Anyway its still early days but currently pretty happy with my lot.
Think I’ll come back and update this periodically as I quite enjoyed re-reading what I had written from the hospital as I’d forgot about some things!
this is really useful to read as im currently been asked to choose between Lemtrada and Tysabri
Thank you and I look forward to your updates
Brilliant news pob. I had mine two months ago and so far so good. I can relate to your comment re worrying about MS less. That in itself is quite wonderful, not to mention energy saving!
Hope it stays good for you.
Hi pob it was good to read your experience of Lemtrada and also the updates too! Can I ask what your relapses were that led you to getting the treatment? I haven’t had many relapses at all but struggle with fatigue a lot so it would be interesting to know. Also Humbug what led to you having Lemtrada?
Sounds like it’s working well for both of you which is great and Bagpuss too!
This is really interesting - I’ve been thinking about Lemtrada after four years on Tysabri, during which I’ve seen massive deterioration. However, I’m not at all sure I’ll be seen as a suitable candidate. Pob, could you tell us when you were diagnosed and what kind of state you were in before the Lemtrada?
I was diagnosed 10 years ago and recently have had a couple of relapses. This Saturday I’m having an MRI then an appointment with my consultant on 8th Sept. I’m hoping he’ll suggest this route for me love hearing about peoples experiences. Thank you x Sharon
Hello, all this was very helpful, thank you Pob. I can start lambrada or tysabri but problem with tysabri is they done my blood test for virus and find it I have it, so it’s 1000 -1 to develop pms I don’t know what to do after reading pobs posts I’m more positive with lambrada. Thank you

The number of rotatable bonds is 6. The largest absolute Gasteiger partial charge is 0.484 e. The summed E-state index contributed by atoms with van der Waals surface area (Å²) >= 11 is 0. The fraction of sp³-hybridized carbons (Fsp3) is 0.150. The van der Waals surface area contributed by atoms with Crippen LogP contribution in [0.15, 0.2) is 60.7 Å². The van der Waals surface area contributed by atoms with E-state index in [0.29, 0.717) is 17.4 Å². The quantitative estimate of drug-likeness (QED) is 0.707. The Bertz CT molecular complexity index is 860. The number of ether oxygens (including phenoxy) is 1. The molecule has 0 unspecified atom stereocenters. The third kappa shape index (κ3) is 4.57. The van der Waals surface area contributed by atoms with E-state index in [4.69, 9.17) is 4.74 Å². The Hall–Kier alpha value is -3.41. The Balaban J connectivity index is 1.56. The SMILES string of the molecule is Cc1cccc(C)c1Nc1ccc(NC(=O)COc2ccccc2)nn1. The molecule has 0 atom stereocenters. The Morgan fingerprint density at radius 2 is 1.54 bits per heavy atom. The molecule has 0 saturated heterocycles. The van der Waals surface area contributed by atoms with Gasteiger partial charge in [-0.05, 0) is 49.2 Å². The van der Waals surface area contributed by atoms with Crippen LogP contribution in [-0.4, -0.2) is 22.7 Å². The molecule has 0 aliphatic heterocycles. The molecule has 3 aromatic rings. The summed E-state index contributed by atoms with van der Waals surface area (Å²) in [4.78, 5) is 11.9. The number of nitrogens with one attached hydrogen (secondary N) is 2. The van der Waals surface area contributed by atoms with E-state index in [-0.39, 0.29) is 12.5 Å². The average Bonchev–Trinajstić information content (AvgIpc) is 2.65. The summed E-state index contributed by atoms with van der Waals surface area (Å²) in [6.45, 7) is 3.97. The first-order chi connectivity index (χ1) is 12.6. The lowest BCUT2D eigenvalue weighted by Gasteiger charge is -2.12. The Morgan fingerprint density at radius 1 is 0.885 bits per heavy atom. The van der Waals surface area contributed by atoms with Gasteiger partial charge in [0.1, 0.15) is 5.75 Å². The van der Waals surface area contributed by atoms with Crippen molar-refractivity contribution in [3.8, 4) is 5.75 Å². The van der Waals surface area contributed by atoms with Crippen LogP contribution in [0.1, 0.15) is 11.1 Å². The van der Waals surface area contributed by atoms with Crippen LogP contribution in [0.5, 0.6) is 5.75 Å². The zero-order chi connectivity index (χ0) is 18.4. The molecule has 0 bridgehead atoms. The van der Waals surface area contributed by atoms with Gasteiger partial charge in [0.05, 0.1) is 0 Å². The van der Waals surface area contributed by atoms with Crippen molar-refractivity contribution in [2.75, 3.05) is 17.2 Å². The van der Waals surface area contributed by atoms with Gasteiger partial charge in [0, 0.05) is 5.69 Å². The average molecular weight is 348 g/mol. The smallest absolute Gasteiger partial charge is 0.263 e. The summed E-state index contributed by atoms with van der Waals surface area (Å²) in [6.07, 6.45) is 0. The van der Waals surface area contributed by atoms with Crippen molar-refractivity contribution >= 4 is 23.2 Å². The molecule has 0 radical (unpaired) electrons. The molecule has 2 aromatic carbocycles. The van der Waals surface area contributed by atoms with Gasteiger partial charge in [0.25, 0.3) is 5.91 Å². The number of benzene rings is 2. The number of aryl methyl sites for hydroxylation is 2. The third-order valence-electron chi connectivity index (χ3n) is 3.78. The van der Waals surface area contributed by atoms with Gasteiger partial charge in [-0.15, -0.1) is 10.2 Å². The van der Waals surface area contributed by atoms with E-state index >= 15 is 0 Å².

For those asking about what led to getting Lemtrada:
I was diagnosed 3/4 years ago (spent the best part of a year pretty sure I had MS but put off getting a second MRI to confirm it)
What led to MS diagnosis was optic neuritis being picked up way after the event and leading to further investigations. I’ve since had one significant relapse (just after starting on Avonex) where my eyesight was messed up and I kept losing control of my arm/hand/face due to spasms. I’ve had other sensory ‘episodes’ such as numbness in my hand, fatigue/brain fog and mild muscle spasms but generally I am in relatively good shape - not even my entire immediate family even know I have MS never mind the outside world.
I had been telling my neuro that I thought Avonex wasn’t working due to frequency of symptoms described above and that I would rather be on something stronger (I listed what I’d like to get in order of preference with the ‘not out yet’ Lemtrada at no. 1). She sent me for another MRI before making any changes.